But to return. I must mention an incident of which it gives me real pleasure to think, betimes, when I look back upon the past.

There was a little nervous fellow, of some ten summers, attending school. He was all brain and motion. Not one minute was he still. I could not comprehend him. Every motion was gra and poetry. Every look from those liquid blue and sparkling eyes revealed a soul. He must be doing something all the time; no listlessness, no dullness. He confounded me and all the rest. No lesson too deep for him to comprehend; no task he would not accomplish, as it were, by intuition. I often stood by his side and watched him in his studies, that I might learn, perchance, from him, but the longer I looked, the more I marveled. He was a gay fellow, and very easy to laugh at anything bearing the semblance of being funny, consequently it was the delight of his schoolmates, less given to study, to watch him when he was off his guard, and provoke his risibilities. I always knew something wrong was going on when I heard "my favorite" laugh, and generally was quick enough to catch the offender in his tricks, which were often of such a laughable nature, that I had to lay by my dignity and join in the chorus of voices.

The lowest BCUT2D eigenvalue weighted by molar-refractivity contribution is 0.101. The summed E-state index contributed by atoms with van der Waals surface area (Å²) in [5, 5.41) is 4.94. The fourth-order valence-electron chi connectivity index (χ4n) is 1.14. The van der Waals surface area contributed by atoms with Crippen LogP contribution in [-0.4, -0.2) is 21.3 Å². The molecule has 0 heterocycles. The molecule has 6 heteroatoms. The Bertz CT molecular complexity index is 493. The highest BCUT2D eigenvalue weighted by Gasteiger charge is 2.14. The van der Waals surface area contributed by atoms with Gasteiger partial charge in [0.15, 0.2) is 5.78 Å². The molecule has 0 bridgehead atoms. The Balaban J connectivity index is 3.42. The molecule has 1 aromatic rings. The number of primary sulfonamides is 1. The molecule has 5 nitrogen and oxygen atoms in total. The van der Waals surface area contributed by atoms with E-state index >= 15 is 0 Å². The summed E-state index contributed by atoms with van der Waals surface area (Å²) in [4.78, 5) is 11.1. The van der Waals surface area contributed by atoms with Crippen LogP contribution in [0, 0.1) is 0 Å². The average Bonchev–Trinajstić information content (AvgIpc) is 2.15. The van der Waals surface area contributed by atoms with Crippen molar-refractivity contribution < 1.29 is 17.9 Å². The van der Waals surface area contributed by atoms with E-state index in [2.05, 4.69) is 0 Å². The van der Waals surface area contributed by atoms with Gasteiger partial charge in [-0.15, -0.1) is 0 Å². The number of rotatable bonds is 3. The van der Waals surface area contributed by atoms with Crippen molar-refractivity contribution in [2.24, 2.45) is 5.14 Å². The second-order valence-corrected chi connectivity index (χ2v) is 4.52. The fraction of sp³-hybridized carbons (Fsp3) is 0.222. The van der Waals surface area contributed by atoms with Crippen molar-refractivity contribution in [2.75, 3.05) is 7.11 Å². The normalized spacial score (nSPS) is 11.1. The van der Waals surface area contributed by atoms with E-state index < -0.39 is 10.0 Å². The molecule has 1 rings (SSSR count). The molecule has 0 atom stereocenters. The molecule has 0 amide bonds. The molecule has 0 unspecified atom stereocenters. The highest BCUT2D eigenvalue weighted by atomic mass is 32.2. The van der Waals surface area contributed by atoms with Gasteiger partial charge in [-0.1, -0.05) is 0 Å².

One day, while having all my attention directed towards the hearing of a recitation, I heard Charley's clear, ringing laugh, behind me. Other scholars took it up, which irritated me considerably, and I mentally resolved that I'd visit a heavy punishment upon the "little rascal," who was the originator of the fun. I soon finished the recitation, and with a heavy cloud hanging portentiously upon my brow, I inquired who was the author of so much merriment and confusion. No one answered, but all appeared to be zealously engaged upon their lessons. Again I inquired in an angry tone, and I saw many a little bosom heaving with fear, while anxious, fearful glances were cast towards me.

"Let the guilty one make himself known immediately, or, when I do find out the offender, it will go hard with him."

No answer, no movement, all as still as death.

I then changed my tone; told them that such disorder was incompatible with good school government, that it could not be allowed or endured; that if the mischief-maker would come forward,